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Albumin in decompensated cirrhosis: new concepts and perspectives.

Gut 2020 June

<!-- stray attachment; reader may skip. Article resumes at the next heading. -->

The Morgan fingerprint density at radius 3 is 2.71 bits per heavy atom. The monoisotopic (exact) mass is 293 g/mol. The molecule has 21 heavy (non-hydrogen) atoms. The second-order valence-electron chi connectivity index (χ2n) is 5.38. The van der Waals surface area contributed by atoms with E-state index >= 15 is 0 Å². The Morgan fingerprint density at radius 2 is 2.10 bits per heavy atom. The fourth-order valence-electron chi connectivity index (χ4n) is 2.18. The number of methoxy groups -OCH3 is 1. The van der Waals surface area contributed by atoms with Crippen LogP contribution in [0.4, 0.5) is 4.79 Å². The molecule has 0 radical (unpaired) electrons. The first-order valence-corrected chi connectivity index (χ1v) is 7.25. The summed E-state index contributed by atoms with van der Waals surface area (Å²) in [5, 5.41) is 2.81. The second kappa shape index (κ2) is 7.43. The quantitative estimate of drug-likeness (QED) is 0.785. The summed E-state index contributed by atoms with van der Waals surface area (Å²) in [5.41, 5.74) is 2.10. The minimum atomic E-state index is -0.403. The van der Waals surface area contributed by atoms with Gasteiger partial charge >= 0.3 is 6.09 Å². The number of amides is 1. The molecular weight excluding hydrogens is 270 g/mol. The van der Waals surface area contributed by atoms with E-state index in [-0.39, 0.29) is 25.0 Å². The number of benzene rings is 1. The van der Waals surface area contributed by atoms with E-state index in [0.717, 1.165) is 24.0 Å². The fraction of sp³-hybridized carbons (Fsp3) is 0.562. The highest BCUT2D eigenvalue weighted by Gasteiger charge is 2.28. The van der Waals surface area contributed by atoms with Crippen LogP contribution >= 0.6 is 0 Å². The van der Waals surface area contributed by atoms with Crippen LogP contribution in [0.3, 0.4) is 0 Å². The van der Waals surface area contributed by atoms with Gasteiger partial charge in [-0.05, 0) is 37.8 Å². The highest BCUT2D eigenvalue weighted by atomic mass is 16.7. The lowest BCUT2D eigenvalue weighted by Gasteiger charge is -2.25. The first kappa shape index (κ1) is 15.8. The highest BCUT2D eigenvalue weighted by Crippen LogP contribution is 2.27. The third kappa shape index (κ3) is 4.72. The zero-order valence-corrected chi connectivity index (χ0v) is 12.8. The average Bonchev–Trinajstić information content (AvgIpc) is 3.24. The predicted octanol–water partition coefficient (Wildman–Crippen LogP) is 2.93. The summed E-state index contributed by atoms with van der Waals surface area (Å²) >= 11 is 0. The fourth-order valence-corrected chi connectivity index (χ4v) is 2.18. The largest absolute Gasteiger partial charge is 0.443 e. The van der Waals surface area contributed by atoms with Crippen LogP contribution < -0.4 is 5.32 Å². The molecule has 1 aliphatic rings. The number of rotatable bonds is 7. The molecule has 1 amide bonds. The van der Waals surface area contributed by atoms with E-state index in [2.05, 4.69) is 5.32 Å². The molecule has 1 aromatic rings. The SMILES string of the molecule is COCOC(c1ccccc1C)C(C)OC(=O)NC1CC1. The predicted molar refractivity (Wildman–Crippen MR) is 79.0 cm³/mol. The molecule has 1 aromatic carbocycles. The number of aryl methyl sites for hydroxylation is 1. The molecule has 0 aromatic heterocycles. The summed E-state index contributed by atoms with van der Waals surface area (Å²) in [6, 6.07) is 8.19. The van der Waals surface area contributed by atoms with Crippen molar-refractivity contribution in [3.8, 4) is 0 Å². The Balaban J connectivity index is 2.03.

The pathophysiological background of decompensated cirrhosis is characterised by a systemic proinflammatory and pro-oxidant milieu that plays a major role in the development of multiorgan dysfunction. Such abnormality is mainly due to the systemic spread of bacteria and/or bacterial products from the gut and danger-associated molecular patterns from the diseased liver triggering the release of proinflammatory mediators by activating immune cells. The exacerbation of these processes underlies the development of acute-on-chronic liver failure. A further mechanism promoting multiorgan dysfunction and failure likely consists with a mitochondrial oxidative phosphorylation dysfunction responsible for systemic cellular energy crisis. The systemic proinflammatory and pro-oxidant state of patients with decompensated cirrhosis is also responsible for structural and functional changes in the albumin molecule, which spoil its pleiotropic non-oncotic properties such as antioxidant, scavenging, immune-modulating and endothelium protective functions. The knowledge of these abnormalities provides novel targets for mechanistic treatments. In this respect, the oncotic and non-oncotic properties of albumin make it a potential multitarget agent. This would expand the well-established indications to the use of albumin in decompensated cirrhosis, which mainly aim at improving effective volaemia or preventing its deterioration. Evidence has been recently provided that long-term albumin administration to patients with cirrhosis and ascites improves survival, prevents complications, eases the management of ascites and reduces hospitalisations. However, variant results indicate that further investigations are needed, aiming at confirming the beneficial effects of albumin, clarifying its optimal dosage and administration schedule and identify patients who would benefit most from long-term albumin administration.

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